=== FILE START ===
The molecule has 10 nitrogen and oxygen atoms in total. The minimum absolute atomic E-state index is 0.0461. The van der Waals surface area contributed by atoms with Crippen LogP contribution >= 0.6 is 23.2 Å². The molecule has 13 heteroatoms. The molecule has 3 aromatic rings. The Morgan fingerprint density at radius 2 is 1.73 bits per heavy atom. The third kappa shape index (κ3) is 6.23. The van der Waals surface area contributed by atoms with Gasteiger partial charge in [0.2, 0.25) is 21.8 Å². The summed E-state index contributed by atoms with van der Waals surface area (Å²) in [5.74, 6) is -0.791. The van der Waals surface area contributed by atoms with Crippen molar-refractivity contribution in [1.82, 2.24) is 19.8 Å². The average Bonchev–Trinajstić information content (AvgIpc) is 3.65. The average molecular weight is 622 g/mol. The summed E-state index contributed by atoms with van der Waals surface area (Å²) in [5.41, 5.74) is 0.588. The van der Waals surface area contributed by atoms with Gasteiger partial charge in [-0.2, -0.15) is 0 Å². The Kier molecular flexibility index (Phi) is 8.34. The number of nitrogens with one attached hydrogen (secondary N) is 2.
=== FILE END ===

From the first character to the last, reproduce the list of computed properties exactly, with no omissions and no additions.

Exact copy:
The molecule has 10 nitrogen and oxygen atoms in total. The minimum absolute atomic E-state index is 0.0461. The van der Waals surface area contributed by atoms with Crippen LogP contribution >= 0.6 is 23.2 Å². The molecule has 13 heteroatoms. The molecule has 3 aromatic rings. The Morgan fingerprint density at radius 2 is 1.73 bits per heavy atom. The third kappa shape index (κ3) is 6.23. The van der Waals surface area contributed by atoms with Gasteiger partial charge in [0.2, 0.25) is 21.8 Å². The summed E-state index contributed by atoms with van der Waals surface area (Å²) in [5.74, 6) is -0.791. The van der Waals surface area contributed by atoms with Crippen molar-refractivity contribution in [1.82, 2.24) is 19.8 Å². The average Bonchev–Trinajstić information content (AvgIpc) is 3.65. The average molecular weight is 622 g/mol. The summed E-state index contributed by atoms with van der Waals surface area (Å²) in [5.41, 5.74) is 0.588. The van der Waals surface area contributed by atoms with Gasteiger partial charge in [-0.2, -0.15) is 0 Å². The Kier molecular flexibility index (Phi) is 8.34. The number of nitrogens with one attached hydrogen (secondary N) is 2.